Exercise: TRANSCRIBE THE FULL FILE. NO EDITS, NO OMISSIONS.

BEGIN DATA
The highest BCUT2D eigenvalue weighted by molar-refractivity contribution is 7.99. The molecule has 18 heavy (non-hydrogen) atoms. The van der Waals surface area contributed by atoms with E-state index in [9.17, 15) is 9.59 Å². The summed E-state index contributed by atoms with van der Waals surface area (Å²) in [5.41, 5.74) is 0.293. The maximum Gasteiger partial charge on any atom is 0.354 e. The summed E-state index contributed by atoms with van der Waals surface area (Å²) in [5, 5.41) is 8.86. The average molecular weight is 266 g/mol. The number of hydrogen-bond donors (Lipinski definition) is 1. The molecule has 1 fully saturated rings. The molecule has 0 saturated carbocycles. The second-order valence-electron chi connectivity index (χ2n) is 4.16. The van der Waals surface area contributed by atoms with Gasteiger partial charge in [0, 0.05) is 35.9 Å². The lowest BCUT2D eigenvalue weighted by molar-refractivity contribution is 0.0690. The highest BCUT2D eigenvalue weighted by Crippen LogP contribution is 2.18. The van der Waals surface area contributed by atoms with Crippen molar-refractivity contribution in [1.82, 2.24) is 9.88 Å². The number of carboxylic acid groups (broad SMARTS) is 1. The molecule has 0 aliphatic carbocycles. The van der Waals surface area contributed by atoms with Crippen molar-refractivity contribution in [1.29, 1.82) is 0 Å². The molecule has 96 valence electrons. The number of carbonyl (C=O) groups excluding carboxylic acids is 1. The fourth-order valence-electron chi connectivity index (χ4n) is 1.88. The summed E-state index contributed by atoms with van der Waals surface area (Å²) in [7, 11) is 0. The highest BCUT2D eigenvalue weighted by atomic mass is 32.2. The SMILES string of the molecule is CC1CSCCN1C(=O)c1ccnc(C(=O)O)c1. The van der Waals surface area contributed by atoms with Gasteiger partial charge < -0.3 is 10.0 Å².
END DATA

The highest BCUT2D eigenvalue weighted by molar-refractivity contribution is 7.99. The molecule has 18 heavy (non-hydrogen) atoms. The van der Waals surface area contributed by atoms with E-state index in [9.17, 15) is 9.59 Å². The summed E-state index contributed by atoms with van der Waals surface area (Å²) in [5.41, 5.74) is 0.293. The maximum Gasteiger partial charge on any atom is 0.354 e. The summed E-state index contributed by atoms with van der Waals surface area (Å²) in [5, 5.41) is 8.86. The average molecular weight is 266 g/mol. The number of hydrogen-bond donors (Lipinski definition) is 1. The molecule has 1 fully saturated rings. The molecule has 0 saturated carbocycles. The second-order valence-electron chi connectivity index (χ2n) is 4.16. The van der Waals surface area contributed by atoms with Gasteiger partial charge in [0, 0.05) is 35.9 Å². The lowest BCUT2D eigenvalue weighted by molar-refractivity contribution is 0.0690. The highest BCUT2D eigenvalue weighted by Crippen LogP contribution is 2.18. The van der Waals surface area contributed by atoms with Crippen molar-refractivity contribution in [1.82, 2.24) is 9.88 Å². The number of carboxylic acid groups (broad SMARTS) is 1. The molecule has 0 aliphatic carbocycles. The van der Waals surface area contributed by atoms with Crippen molar-refractivity contribution in [1.29, 1.82) is 0 Å². The molecule has 96 valence electrons. The number of carbonyl (C=O) groups excluding carboxylic acids is 1. The fourth-order valence-electron chi connectivity index (χ4n) is 1.88. The summed E-state index contributed by atoms with van der Waals surface area (Å²) in [7, 11) is 0. The highest BCUT2D eigenvalue weighted by atomic mass is 32.2. The SMILES string of the molecule is CC1CSCCN1C(=O)c1ccnc(C(=O)O)c1. The van der Waals surface area contributed by atoms with Gasteiger partial charge < -0.3 is 10.0 Å².